Almost everyone is exposed to some form of trauma in our lifetimes, and most of the time, we will recover naturally. Sometimes though, folks won't recover fully and may develop Post-Traumatic Stress Disorder, or PTSD. Let's talk a little about what that means.
PTSD, broken down
Let's start with the first half of that acronym, the "P" and the "T", or "Post-Traumatic." This just means after the trauma. What is trauma? Well, societally, trauma can mean a wide range of things. However, within the context of PTSD this is more clearly defined. Traumas that can lead to PTSD include exposure to death, threatened death, actual or threatened serious injury, or actual or threatened sexual violence.
You may directly experience the trauma, or witness it occurring to others. You may learn that something traumatic happens to a close friend or relative. You may indirectly be exposed to aversive details of the trauma as part of your job- think medics, firefighters, police officers, etc.
I understand that many people go through super stressful situations that may not be captured above. This doesn't minimize your pain nor invalidate your experience. It means that it can affect you significantly, but that it manifests differently than PTSD. This is important because understanding the difference will result in an accurate diagnosis and ensure you get the most effective and appropriate treatment for what you are dealing with.
Now that you understand the types of trauma that can lead to PTSD, let's talk about the last part of that acronym, the "S" and the "D," or "Stress Disorder." Stress, while a very subjective term, becomes a disorder when a person cannot recover from a stressor and it overwhelms their ability to adapt or cope. If these symptoms of PTSD last longer than a month, and if it starts causing impairment in your daily functioning, it is recognized more as a "disorder."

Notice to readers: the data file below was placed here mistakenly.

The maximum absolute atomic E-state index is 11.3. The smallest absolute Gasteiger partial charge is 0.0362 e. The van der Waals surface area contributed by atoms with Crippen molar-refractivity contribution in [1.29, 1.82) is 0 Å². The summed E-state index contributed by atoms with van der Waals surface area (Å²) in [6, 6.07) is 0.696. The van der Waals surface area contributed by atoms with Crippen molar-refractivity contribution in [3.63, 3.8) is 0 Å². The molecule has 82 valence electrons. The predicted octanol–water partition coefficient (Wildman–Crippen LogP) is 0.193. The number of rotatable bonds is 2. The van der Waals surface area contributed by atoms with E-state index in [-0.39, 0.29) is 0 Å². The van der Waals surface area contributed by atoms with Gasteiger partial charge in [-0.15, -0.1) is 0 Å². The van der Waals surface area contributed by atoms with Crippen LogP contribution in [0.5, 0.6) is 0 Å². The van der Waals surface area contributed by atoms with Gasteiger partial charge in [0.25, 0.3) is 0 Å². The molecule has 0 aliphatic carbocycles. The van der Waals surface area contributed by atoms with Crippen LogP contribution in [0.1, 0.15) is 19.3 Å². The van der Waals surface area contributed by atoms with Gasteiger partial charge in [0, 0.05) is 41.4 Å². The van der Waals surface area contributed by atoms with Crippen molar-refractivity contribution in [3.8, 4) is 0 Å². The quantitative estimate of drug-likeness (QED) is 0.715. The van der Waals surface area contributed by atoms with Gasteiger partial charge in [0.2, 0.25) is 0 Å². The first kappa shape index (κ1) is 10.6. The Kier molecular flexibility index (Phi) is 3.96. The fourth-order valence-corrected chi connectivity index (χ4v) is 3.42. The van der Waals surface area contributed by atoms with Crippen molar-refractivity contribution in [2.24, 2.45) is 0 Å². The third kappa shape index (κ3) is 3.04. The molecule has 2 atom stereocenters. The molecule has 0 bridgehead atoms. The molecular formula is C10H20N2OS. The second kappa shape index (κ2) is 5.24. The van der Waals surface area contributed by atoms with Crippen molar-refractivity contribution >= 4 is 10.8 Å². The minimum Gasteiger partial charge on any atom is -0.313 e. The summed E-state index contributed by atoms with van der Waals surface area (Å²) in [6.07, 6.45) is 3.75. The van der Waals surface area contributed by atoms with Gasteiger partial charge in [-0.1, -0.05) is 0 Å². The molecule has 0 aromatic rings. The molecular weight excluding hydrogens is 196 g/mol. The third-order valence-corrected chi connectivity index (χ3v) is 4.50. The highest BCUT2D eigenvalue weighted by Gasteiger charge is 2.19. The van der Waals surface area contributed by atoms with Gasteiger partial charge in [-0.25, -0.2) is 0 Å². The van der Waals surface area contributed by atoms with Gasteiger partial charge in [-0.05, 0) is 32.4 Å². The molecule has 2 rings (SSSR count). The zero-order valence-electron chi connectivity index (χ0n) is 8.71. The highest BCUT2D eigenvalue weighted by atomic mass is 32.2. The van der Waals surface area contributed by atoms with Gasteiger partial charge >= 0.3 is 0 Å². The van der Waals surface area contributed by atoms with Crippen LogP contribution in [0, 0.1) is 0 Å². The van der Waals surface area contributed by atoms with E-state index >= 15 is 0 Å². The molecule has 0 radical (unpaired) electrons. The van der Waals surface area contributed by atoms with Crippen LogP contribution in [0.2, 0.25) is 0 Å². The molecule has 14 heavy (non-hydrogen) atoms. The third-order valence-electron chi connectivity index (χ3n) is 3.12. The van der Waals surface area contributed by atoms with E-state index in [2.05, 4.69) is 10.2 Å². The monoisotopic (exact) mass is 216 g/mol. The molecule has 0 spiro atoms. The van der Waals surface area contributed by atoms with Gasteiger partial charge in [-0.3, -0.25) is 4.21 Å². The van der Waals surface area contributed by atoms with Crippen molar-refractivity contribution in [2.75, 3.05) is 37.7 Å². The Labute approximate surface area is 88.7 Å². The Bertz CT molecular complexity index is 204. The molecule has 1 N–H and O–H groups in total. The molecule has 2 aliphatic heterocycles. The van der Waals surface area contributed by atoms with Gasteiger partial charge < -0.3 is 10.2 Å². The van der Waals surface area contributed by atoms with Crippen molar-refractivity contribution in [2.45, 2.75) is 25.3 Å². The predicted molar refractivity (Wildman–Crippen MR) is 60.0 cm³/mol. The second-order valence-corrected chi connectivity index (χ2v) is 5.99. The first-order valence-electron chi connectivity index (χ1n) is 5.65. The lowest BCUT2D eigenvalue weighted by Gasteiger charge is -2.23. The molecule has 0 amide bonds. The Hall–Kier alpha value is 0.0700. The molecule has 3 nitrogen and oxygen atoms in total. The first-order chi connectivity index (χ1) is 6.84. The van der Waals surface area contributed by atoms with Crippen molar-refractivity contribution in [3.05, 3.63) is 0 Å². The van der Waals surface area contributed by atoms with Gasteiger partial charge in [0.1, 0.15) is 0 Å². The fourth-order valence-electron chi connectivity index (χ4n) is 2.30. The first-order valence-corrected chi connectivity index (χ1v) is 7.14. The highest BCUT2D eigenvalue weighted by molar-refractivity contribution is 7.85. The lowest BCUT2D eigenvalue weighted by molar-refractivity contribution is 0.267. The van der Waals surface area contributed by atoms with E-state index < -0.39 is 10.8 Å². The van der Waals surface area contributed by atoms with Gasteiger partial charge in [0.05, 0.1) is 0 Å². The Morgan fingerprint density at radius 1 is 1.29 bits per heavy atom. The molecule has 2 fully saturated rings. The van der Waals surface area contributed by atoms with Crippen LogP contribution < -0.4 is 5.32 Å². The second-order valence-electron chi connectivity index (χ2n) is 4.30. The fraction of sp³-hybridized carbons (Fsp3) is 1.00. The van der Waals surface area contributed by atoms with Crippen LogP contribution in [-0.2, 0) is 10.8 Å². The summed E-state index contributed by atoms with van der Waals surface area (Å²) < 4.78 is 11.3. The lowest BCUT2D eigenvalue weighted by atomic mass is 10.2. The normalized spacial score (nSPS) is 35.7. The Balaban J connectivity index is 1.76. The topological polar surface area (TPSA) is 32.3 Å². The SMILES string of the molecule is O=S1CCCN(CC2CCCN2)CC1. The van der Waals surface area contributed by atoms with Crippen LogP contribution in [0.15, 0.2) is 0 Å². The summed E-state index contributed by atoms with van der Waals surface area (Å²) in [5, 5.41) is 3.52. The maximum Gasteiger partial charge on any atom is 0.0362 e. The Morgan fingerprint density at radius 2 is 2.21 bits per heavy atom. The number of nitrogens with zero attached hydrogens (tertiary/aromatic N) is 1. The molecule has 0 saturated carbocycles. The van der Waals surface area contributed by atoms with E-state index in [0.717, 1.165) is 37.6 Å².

While the word "disorder" can make some people cringe or feel stigmatized, I encourage you to think of it as just a way to define a problem. "Disorder" just means it's messing with your ability to live your day-to-day life. Oh yeah, and not all disorders are life-long, but that's for a future blog post ;).
Categorizing Your Symptoms
There are four different categories of PTSD related symptoms, and people with PTSD will have some symptoms in each category. Symptoms can take on many different combinations and presentations. The categories are:
You re-experience a past trauma somehow. This could be by having upsetting and unwanted memories, nightmares, flashbacks, getting emotionally upset if triggered by a trauma reminder, or having physical reactivity (breathing changes, heart rate changes, etc.)
You avoid trauma-related thoughts, feelings, people, places, or activities because somehow it may remind you of trauma.
Your thinking is more negative following trauma, and you experience a more negative emotional state. Maybe you blame yourself, think negatively of yourself and the world around you, are not as interested in activities you used to be, feel more disconnected from others, or have trouble feeling positive emotions.
You notice more hyper-arousal symptoms, like more irritability, aggression, risky behavior, being more on-guard or hyper-vigilance, trouble concentrating, and problems sleeping.
Not everyone with PTSD has every single symptom. It will look different person to person, trauma to trauma. However it looks, PTSD will cause significant issues overall in a person's life- perhaps at work, school, or in relationships.
Recovery is Possible
What I hope you take from this blog post is that while PTSD is a big deal, it's not this amorphous "thing." While people tend to hate labels, clearly understanding what's going on can be relieving on its own and the first step in getting rid of PTSD. PTSD is a treatable condition, and know that those of us specializing in the field constantly strive to identify the best and most effective ways to treat it. More on that in future posts.